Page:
pickled banana peppers

Last night I walked around the garden as the sun was setting. It’s my favorite time of day, with its mix of shadow and light and the warm glow that bathes everything and seems to put its arm around you and say “Here, sit. Relax.” 

In our garden, the brown turkey figs are finally beginning to blush and ripen. Every summer it seems to take forever, but that’s just because I get anxious and worry. I didn’t re-pot the fig trees this year, and have noticed several little shriveled figs sitting on the soil beneath the tree. Hiro, our dog, the garden’s guardian, always seems to find them and make a small meal of them while I water. But even though I worry when I see shriveled figs sitting on the soil, the garden has a rhythm of its own and will blossom when it is time.

No worries, though, when it comes to the banana pepper plant. It has been putting out peppers prodigiously, and so I decided it was time to try my hand at pickling. Enter, of course, How to Cook Everything Vegetarian by Mark Bittman, which I rely on for almost everything I don’t know how to do. To get the job done, I used the recipe for “Three Day Pickles.” My husband and I concocted our own version of pickling spices after comparing a few different recipes from other books and also checking what was available in our pantry.

The recipe below makes enough pickling liquid for two pint-sized or one quart-sized mason jar. The original recipe called for 2 pounds of cucumbers or whatever else you might like to pickle. The ten banana peppers I had were ripe though still a little on the short side, but I picked them so the young plant would keep producing. With the ten peppers I made a half-recipe which filled a pint-sized mason jar. This week we tried the pickled peppers on burgers, but I can also imagine them on pizza, or a sandwich made with a crusty roll with homemade mayo and roasted chicken. With the small amount of time needed to prepare and just a few days of waiting to eat, I’ll be pickling these peppers as long our garden’s bounty provides.

Pickled Banana Peppers

(recipe adapted from the cookbook How To Cook Everything Vegetarian by Mark Bittman)

20 yellow banana peppers, from 5 to 8 inches long
2 pint-sized or 1 quart-sized mason jar, depending on length of peppers
2 cups white wine vinegar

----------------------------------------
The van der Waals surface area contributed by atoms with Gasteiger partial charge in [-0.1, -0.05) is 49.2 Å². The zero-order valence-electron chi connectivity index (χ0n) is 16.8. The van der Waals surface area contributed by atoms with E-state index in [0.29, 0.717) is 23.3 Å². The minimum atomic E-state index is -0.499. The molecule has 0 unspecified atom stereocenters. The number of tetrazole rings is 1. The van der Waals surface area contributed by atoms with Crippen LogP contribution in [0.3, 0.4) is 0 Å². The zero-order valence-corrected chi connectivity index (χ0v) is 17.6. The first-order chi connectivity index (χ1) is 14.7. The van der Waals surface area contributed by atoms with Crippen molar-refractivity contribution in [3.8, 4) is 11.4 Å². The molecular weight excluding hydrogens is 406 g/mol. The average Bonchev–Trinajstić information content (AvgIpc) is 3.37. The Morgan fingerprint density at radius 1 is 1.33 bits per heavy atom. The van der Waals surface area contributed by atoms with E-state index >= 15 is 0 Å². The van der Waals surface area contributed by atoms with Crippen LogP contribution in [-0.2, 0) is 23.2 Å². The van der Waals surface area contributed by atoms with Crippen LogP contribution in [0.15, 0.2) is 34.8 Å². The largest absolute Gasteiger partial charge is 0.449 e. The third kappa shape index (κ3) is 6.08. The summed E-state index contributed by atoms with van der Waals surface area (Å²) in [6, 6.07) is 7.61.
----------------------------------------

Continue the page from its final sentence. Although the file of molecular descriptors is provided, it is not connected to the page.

2 cups water
1/4 cup salt
1/4 cup sugar
2 tablespoons salt for soaking peppers

Pickling spice mix:
2 tablespoons yellow mustard seeds
1 tablespoon whole allspice pods
1 tablespoon black peppercorns
1 tablespoon coriander seeds
1 tablespoon caraway seeds

Wash and dry the banana peppers. Cut the top stem end and a little of the bottom end so that liquid can pass through the pepper. Remove the seeds inside.

Gather peppers into a bowl, and mix with enough water to cover, then mix in one tablespoon of salt. Let sit for 30 minutes, then drain, put in a colander and sprinkle with another tablespoon of salt, and let sit for another 30 minutes.

While the peppers are draining, make the pickling spice mixture. Mix the mustard, coriander and caraway seeds together with the allspice pods and black peppercorns. Crush lightly using a mortar and pestle or heavy skillet.

In a medium saucepan, mix together the vinegar, 1/4 cup of salt and 1/4 cup sugar, 2 cups of water, and add the pickling spice mix. Bring to a boil over high heat, then remove and let the mixture cool for several minutes.

Put the trimmed peppers into two pint-sized or 1 quart-sized mason jar, and pour the pickling liquid into the jar. If using two pint-sized jars, use a fine strainer to catch the pickling spices when pouring liquid into each jar, then divide the pickling spices evenly between the two jars. Stir to distribute spices. You can add equal amounts of vinegar and water if the peppers are not fully covered after adding the pickling liquid.

Let the peppers cool to room temperature in the jars, then seal with the lids and refrigerate for three days to develop the flavors before eating. Peppers can be stored in the pickling liquid for 3 weeks.

Makes 20 pickled peppers in two pint-sized or one quart-sized jar

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